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Not Wired to Retire

Kathleen M. Rehl

Kathleen owned Rehl Financial Advisors for 18 years, followed by an encore career empowering widows financially. She authored the award-winning book, "Moving Forward on Your Own: A Financial Guidebook for Widows." Today, Kathleen helps nonprofits with their endowments, pens legacy stories and is an adjunct at The American College of Financial Services.

Not Wired to Retire

Kathleen M. Rehl  |  Mar 26, 2024

MY HUSBAND SAYS I’LL never retire. He’s right. Now in my 78th year, I have no intention of stopping work altogether to devote myself to round-the-clock leisure. That sounds unappealing, especially since I plan to live well into my 90s, just like my great-grandmother.
Most of my friends opted to retire in their 60s. That includes my husband, Charlie. He retired at age 61 after 38 years as a nuclear engineer, all that time with the same company.

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Better Than Cake

Kathleen M. Rehl  |  Feb 22, 2023

ON DEC. 23, 2022, while Santa and his elves were busy loading his red sleigh with gifts, the 117th Congress was putting together some goodies of its own, formally known as the Consolidated Appropriations Act, 2023. Before we rang in the new year, President Biden signed the bill into law.
Included in that 1,600-page, $1.7 trillion appropriations measure was a special present for folks like me—the so-called Legacy IRA. This allows me to increase the sum I give to charity and the money I earn on my fixed-income investments,

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All Together Now

Kathleen M. Rehl  |  Sep 10, 2022

ONE OUT OF FOUR Americans lives in a household with three or more generations under one roof, according to Generations United’s 2021 report. The number of folks living in these multigenerational households has increased sharply over the past decade, from 7% in 2011 to 26% in 2021. Although “multigen” households come in many shapes and sizes, the rarest type is a four- or five-generation family living together.
For most of my pre-teen years, I lived in a four-generation household.

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Better Than Dollars

Kathleen M. Rehl  |  May 17, 2022

A FRIEND ASKED ME recently if I got paid for the writing I do. She assumed that I’d be compensated, especially for research articles published in scholarly journals.
“Yes,” I replied. “I’m paid generously—in psychic income.”
“What’s psychic income?” she asked.
I explained. “Instead of earning a paycheck for my paper, I earn the satisfaction of this well-respected periodical running my article.” That’s also the way it is for my short stories and poetry that appear in specialty publications.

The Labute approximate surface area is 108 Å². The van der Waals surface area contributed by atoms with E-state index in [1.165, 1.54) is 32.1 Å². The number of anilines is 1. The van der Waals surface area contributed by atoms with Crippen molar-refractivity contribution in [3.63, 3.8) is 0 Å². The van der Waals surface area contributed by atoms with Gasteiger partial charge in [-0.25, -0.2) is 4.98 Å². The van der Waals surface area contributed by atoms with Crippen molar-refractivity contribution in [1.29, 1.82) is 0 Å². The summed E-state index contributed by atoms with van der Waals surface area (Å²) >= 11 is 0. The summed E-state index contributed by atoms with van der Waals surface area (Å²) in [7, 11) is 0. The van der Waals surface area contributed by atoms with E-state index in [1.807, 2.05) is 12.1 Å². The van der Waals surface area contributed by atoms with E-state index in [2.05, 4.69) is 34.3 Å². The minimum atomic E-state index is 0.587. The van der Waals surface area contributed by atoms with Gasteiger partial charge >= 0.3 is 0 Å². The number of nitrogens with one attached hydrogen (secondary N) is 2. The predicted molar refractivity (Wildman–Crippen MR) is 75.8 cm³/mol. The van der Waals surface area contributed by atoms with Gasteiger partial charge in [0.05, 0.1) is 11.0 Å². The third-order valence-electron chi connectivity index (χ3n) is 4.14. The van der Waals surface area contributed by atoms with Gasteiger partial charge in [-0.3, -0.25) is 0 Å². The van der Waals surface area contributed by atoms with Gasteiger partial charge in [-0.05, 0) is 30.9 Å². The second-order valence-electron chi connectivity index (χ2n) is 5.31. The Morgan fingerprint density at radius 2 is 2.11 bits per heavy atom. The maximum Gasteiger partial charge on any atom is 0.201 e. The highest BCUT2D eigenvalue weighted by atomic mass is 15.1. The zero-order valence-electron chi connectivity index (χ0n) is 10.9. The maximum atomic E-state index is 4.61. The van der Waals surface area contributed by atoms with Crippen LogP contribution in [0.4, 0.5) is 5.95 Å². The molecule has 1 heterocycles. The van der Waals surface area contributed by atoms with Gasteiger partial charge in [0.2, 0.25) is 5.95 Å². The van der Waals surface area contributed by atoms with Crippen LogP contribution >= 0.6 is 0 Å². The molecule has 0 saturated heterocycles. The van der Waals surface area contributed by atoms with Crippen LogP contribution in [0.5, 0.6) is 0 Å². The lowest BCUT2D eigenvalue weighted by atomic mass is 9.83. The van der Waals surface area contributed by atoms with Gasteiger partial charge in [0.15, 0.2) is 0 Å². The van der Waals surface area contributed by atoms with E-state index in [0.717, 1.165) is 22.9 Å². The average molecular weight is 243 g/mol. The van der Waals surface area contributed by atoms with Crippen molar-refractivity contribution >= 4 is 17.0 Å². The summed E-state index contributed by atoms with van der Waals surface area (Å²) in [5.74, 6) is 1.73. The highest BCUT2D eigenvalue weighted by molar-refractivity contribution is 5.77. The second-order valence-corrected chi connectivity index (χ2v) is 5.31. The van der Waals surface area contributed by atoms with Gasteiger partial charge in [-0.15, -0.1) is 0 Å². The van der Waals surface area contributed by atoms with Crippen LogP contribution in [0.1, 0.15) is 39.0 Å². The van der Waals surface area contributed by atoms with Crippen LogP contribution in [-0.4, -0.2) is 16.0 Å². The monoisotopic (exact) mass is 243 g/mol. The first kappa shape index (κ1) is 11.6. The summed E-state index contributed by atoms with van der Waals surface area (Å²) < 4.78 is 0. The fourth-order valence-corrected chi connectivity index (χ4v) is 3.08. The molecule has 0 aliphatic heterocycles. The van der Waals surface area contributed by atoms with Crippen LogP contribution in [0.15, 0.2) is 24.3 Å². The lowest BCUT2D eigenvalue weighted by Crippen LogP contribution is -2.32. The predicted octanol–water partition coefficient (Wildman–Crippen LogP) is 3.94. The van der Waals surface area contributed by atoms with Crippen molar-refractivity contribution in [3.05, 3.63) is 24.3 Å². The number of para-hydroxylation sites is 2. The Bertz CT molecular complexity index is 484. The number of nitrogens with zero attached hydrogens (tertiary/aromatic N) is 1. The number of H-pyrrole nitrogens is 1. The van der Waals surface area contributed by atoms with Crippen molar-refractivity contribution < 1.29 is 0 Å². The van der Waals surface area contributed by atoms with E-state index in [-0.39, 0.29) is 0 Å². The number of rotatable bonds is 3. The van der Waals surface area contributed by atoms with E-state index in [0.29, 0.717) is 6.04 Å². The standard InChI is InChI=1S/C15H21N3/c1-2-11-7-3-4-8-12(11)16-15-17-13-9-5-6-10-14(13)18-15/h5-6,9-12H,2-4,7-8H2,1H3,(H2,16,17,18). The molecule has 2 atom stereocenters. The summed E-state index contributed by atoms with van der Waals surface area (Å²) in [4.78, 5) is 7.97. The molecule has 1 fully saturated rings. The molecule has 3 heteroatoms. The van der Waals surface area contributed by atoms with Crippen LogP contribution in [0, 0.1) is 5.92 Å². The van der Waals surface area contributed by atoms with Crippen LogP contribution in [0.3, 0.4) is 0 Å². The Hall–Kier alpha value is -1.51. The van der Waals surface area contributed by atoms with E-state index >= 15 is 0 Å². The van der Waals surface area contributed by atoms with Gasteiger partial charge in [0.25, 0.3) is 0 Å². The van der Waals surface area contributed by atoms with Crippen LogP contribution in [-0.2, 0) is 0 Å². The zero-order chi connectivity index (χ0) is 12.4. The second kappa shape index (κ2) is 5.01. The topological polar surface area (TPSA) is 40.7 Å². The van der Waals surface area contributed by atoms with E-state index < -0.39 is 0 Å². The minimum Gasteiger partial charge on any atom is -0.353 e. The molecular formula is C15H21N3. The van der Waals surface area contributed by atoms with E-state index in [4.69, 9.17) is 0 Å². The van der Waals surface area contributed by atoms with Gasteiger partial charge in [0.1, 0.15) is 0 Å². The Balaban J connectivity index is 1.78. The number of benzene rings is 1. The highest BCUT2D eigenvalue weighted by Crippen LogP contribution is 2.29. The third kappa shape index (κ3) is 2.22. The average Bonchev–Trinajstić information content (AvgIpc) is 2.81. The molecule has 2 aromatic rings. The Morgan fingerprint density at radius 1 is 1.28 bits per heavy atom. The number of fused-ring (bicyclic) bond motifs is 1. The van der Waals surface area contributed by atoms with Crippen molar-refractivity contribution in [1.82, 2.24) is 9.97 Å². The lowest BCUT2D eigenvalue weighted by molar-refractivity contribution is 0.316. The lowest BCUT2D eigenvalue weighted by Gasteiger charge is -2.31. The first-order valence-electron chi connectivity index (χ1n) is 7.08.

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Giving Twice

Kathleen M. Rehl  |  Sep 22, 2021

MY ANDROID RANG on a sunny Saturday afternoon. The screen said it was from a police station. Hesitating, I took the call. My biracial son came on.
“I’m going to jail, Mom. But I didn’t do it.”
Instant memories, almost 50 years old, of police guns pointing at my African husband’s head and mine. Wrong profile of an interracial couple. It wasn’t us. Checking IDs, they realized we weren’t the suspects sought.
With my son’s phone call,

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Final Thoughts

Kathleen M. Rehl  |  Feb 12, 2021

YOUR ESTATE PLAN specifies what you want done with your money and possessions after your death. But your life’s treasures extend beyond these material items—to your values, heritage, relationships, hopes, dreams, memories and stories. You can share some of this with family and friends through a legacy letter, sometimes called an “ethical will.”
Not long before my mother died, she wrote her legacy letter. She asked that it be read during her memorial service.

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Better Than Golf

Kathleen M. Rehl  |  Mar 28, 2019

FOR ME AND MANY other older baby boomers, the traditional retirement model doesn’t work. We’re healthier and living longer than prior generations. Most of us don’t want to sit in a rocking chair, gaze at the sunset, play golf continuously, eat boring lunches at the senior center or live like we’re on vacation every single day.
Instead, we want to remain relevant, with meaning and purpose in our lives, and we want to continue to learn and grow.

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Merging Money

Kathleen M. Rehl  |  Nov 5, 2018

I TIED THE KNOT again—at age 71. Four years into widowhood, I met Charlie online. Also widowed, he and I began dating cautiously, each respectful of our late spouses and those marriages, as well as our adult children and grandchildren.
We also focused on financial and legal issues. We knew from experience, and from research we had read, that financial disagreements can derail love. In an international survey of  widows and money, women shared advice about re-partnering: Talking about money matters was essential before remarriage,

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